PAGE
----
Fly Report By: Capt. Gregg McKee

June in southwest Florida is everyone’s favorite month for tarpon fishing.

The big migratory schools, which started showing up in early April are still here but their numbers are really picking up as they move north from the Keys. The little resident fish, and by “little” I mean any tarpon under 30 pounds, are also out of their hiding spots and a regular sight on the inshore flats and residential canals all along the coast.

If you’re a fly angler, these are the ultimate saltwater gamefish no matter what their size. You can target them with an easy casting 8-weight for the juveniles and up to a beefy 12-weight for the full grown ones.

Tarpon will eat a variety of relatively simple patterns, and with the right leader you can have them whipped in a lot less time than most folks realize. So let’s talk about that leader system for both juvenile and adult fish.

When I first started guiding two decades ago, back in the monofilament era, tarpon leaders were remarkably complex creations of several 12 to 80 pound test line segments held together by a mix of Bimini Twists, Homer Rhode loops, and Huffnagal knots. I would start tying these in December and each leader usually took a quarter of Monday Night Football to construct.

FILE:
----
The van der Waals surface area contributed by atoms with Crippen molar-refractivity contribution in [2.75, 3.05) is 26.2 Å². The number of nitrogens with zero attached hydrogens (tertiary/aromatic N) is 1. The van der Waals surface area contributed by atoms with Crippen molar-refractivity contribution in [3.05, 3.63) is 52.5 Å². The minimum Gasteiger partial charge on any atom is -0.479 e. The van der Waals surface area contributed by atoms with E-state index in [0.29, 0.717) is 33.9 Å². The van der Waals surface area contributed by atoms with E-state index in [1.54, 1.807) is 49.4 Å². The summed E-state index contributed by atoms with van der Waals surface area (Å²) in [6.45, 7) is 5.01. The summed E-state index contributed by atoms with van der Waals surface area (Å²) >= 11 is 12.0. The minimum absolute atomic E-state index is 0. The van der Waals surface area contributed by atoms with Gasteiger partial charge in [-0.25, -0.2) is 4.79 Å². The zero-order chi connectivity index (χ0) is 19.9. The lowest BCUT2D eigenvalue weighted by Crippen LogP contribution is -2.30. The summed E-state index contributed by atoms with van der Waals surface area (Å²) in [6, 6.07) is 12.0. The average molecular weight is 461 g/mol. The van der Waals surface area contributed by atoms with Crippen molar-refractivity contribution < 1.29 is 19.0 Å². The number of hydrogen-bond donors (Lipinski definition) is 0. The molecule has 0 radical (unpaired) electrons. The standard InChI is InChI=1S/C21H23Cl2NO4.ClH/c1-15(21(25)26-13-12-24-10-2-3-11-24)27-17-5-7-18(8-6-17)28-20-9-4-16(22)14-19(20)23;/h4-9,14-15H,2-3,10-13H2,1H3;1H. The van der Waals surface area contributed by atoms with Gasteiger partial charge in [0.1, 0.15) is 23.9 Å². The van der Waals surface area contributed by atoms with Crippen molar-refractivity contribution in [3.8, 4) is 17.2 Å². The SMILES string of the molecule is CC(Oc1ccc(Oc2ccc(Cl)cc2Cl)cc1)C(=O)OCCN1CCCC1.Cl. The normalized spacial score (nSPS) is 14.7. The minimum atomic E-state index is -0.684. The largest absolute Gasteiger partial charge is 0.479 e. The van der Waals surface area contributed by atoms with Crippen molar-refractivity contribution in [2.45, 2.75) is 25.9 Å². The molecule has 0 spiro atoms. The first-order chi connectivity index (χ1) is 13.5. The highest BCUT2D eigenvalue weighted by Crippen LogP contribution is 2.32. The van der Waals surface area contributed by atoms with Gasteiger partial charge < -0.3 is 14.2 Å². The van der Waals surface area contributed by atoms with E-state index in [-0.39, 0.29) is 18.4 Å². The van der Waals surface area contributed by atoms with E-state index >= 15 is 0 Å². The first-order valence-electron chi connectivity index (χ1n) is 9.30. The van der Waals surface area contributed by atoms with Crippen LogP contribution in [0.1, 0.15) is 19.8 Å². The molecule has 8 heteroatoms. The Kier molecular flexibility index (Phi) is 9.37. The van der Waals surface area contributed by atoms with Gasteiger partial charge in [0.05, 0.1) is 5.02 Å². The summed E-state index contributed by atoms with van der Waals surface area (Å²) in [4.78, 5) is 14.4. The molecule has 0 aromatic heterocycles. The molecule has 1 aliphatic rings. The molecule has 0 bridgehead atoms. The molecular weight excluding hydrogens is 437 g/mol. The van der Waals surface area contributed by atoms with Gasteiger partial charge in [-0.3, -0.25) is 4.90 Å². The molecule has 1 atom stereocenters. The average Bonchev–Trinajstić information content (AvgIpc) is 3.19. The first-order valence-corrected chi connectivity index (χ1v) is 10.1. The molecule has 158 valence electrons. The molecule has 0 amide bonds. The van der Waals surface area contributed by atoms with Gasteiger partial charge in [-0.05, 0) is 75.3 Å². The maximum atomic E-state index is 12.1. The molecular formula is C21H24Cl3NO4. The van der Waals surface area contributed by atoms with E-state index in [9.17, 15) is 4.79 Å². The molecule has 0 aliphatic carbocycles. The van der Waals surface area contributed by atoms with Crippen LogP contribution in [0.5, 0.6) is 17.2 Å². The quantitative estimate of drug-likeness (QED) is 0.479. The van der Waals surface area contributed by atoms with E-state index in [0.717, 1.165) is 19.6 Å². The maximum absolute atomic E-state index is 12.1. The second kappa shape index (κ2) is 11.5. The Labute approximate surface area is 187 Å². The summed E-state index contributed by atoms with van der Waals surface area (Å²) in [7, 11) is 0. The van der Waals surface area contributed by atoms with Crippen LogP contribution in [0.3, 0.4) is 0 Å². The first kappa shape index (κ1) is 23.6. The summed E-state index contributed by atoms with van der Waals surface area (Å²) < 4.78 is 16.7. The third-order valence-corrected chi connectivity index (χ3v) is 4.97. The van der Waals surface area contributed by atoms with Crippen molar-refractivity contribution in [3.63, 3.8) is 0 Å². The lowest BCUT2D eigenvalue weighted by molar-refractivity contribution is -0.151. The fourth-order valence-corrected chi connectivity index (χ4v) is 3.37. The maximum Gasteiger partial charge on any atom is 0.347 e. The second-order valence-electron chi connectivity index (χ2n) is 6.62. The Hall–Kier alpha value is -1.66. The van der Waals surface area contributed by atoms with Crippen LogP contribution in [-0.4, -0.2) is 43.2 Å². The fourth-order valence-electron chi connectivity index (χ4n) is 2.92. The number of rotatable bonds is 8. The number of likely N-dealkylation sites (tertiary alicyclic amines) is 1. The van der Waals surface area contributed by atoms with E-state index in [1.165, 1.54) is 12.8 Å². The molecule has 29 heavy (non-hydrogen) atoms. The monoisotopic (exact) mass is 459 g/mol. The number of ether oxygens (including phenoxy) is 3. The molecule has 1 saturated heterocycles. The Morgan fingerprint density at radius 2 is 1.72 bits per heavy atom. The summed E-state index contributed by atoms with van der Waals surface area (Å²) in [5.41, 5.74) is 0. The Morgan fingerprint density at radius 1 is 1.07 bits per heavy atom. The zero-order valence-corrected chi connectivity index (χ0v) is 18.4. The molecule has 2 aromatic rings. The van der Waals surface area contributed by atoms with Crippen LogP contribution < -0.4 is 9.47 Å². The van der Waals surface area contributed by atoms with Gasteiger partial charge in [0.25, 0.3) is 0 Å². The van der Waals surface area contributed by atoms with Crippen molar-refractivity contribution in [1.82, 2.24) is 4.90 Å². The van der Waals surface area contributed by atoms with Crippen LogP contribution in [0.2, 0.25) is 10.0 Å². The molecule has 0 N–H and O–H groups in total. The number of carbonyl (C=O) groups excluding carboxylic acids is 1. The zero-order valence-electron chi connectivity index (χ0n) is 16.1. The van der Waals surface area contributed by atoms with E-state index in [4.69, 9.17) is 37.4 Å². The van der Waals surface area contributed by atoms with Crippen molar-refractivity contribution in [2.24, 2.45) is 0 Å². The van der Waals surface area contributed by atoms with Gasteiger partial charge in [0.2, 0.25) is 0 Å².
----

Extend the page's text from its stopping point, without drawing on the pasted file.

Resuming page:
Fluorocarbon, which is effortless to keep straight compared to mono, changed everything.  Tarpon leaders can now be tied while motoring away from the ramp; I definitely don’t miss those mind-numbing leader building sessions at all.

For small tarpon I use Seaguar red label fluorocarbon to create a 10 foot leader I call a “4-3-2-1.”  That means four feet of 40 pound, three feet of 30 pound, two feet of 20 pound, (which is the class tippet) and just over a foot of 40 pound for a shock tippet. If you think you’ll encounter larger fish, then bump that last part up to 60 pound.

All these lengths are joined together by double surgeon’s knots which are effortless and hold at nearly 100 percent of the line’s strength. The fly is attached to the shock tippet with a perfection loop, which I also use for all my spinning lures.

If you tie your knots properly and test them afterwards, they won’t let you down. These leaders are more than strong enough to beat a three foot tarpon into submission in less than five minutes on an 8-weight.

If you hook up with a 100 pounder on a 12-weight, you should have it boatside in no more than half an hour. Homemade leaders are simple, effective and very inexpensive compared to prepackaged ones which can cost up to $10 each.

Give it a try!

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